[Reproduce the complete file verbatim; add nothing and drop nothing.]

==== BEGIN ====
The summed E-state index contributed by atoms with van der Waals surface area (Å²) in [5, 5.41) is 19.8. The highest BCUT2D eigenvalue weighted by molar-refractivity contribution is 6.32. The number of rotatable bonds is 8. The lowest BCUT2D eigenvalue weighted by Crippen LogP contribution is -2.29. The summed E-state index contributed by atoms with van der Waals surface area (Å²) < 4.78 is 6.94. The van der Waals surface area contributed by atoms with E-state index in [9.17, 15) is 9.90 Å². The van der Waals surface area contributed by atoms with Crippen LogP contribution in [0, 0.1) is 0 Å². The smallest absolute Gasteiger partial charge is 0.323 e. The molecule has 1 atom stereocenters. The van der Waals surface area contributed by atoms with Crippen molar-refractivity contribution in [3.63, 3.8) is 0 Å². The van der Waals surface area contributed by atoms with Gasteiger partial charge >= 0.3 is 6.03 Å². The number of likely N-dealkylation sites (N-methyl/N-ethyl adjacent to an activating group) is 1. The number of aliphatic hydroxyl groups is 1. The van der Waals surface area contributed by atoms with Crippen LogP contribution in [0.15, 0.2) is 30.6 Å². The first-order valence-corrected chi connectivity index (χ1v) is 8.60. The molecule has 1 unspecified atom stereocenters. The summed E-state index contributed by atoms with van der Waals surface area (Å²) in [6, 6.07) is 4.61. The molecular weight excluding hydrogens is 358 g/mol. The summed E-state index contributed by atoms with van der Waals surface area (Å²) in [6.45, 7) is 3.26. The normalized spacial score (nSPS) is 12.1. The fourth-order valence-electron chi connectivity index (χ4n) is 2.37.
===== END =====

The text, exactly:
The summed E-state index contributed by atoms with van der Waals surface area (Å²) in [5, 5.41) is 19.8. The highest BCUT2D eigenvalue weighted by molar-refractivity contribution is 6.32. The number of rotatable bonds is 8. The lowest BCUT2D eigenvalue weighted by Crippen LogP contribution is -2.29. The summed E-state index contributed by atoms with van der Waals surface area (Å²) < 4.78 is 6.94. The van der Waals surface area contributed by atoms with E-state index in [9.17, 15) is 9.90 Å². The van der Waals surface area contributed by atoms with Crippen LogP contribution in [0, 0.1) is 0 Å². The smallest absolute Gasteiger partial charge is 0.323 e. The molecule has 1 atom stereocenters. The van der Waals surface area contributed by atoms with Crippen molar-refractivity contribution in [3.63, 3.8) is 0 Å². The van der Waals surface area contributed by atoms with Gasteiger partial charge >= 0.3 is 6.03 Å². The number of likely N-dealkylation sites (N-methyl/N-ethyl adjacent to an activating group) is 1. The number of aliphatic hydroxyl groups is 1. The van der Waals surface area contributed by atoms with Crippen LogP contribution in [0.15, 0.2) is 30.6 Å². The first-order valence-corrected chi connectivity index (χ1v) is 8.60. The molecule has 1 unspecified atom stereocenters. The summed E-state index contributed by atoms with van der Waals surface area (Å²) in [6, 6.07) is 4.61. The molecular weight excluding hydrogens is 358 g/mol. The summed E-state index contributed by atoms with van der Waals surface area (Å²) in [6.45, 7) is 3.26. The normalized spacial score (nSPS) is 12.1. The fourth-order valence-electron chi connectivity index (χ4n) is 2.37.